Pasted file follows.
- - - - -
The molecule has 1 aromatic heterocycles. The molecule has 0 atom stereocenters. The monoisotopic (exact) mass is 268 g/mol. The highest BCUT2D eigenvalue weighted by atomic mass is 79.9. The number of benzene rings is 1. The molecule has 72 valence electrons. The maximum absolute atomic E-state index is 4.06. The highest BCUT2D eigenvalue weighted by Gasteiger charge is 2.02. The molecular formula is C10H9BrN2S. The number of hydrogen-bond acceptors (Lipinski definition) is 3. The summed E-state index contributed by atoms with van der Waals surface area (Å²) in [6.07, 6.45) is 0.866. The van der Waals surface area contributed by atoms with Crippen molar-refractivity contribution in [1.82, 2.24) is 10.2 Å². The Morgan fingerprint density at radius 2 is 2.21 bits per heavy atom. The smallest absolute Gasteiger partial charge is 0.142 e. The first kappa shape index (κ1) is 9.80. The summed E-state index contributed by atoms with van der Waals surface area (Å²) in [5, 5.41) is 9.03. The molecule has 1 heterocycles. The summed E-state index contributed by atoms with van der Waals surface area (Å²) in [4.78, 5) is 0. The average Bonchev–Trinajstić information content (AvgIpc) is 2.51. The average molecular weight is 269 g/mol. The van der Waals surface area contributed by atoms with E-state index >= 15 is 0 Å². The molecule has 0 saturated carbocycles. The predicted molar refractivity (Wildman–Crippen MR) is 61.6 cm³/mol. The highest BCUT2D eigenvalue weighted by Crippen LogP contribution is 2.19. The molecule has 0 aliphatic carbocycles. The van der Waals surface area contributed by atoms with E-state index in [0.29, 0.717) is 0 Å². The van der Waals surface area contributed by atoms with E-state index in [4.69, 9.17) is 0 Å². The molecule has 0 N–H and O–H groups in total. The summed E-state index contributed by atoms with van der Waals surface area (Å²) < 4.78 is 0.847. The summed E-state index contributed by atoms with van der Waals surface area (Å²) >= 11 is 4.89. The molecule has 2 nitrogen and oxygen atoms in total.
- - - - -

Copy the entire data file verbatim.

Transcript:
The molecule has 1 aromatic heterocycles. The molecule has 0 atom stereocenters. The monoisotopic (exact) mass is 268 g/mol. The highest BCUT2D eigenvalue weighted by atomic mass is 79.9. The number of benzene rings is 1. The molecule has 72 valence electrons. The maximum absolute atomic E-state index is 4.06. The highest BCUT2D eigenvalue weighted by Gasteiger charge is 2.02. The molecular formula is C10H9BrN2S. The number of hydrogen-bond acceptors (Lipinski definition) is 3. The summed E-state index contributed by atoms with van der Waals surface area (Å²) in [6.07, 6.45) is 0.866. The van der Waals surface area contributed by atoms with Crippen molar-refractivity contribution in [1.82, 2.24) is 10.2 Å². The Morgan fingerprint density at radius 2 is 2.21 bits per heavy atom. The smallest absolute Gasteiger partial charge is 0.142 e. The first kappa shape index (κ1) is 9.80. The summed E-state index contributed by atoms with van der Waals surface area (Å²) in [5, 5.41) is 9.03. The molecule has 1 heterocycles. The summed E-state index contributed by atoms with van der Waals surface area (Å²) in [4.78, 5) is 0. The average Bonchev–Trinajstić information content (AvgIpc) is 2.51. The average molecular weight is 269 g/mol. The van der Waals surface area contributed by atoms with E-state index >= 15 is 0 Å². The molecule has 0 saturated carbocycles. The predicted molar refractivity (Wildman–Crippen MR) is 61.6 cm³/mol. The highest BCUT2D eigenvalue weighted by Crippen LogP contribution is 2.19. The molecule has 0 aliphatic carbocycles. The van der Waals surface area contributed by atoms with E-state index in [0.29, 0.717) is 0 Å². The van der Waals surface area contributed by atoms with E-state index in [4.69, 9.17) is 0 Å². The molecule has 0 N–H and O–H groups in total. The summed E-state index contributed by atoms with van der Waals surface area (Å²) < 4.78 is 0.847. The summed E-state index contributed by atoms with van der Waals surface area (Å²) >= 11 is 4.89. The molecule has 2 nitrogen and oxygen atoms in total.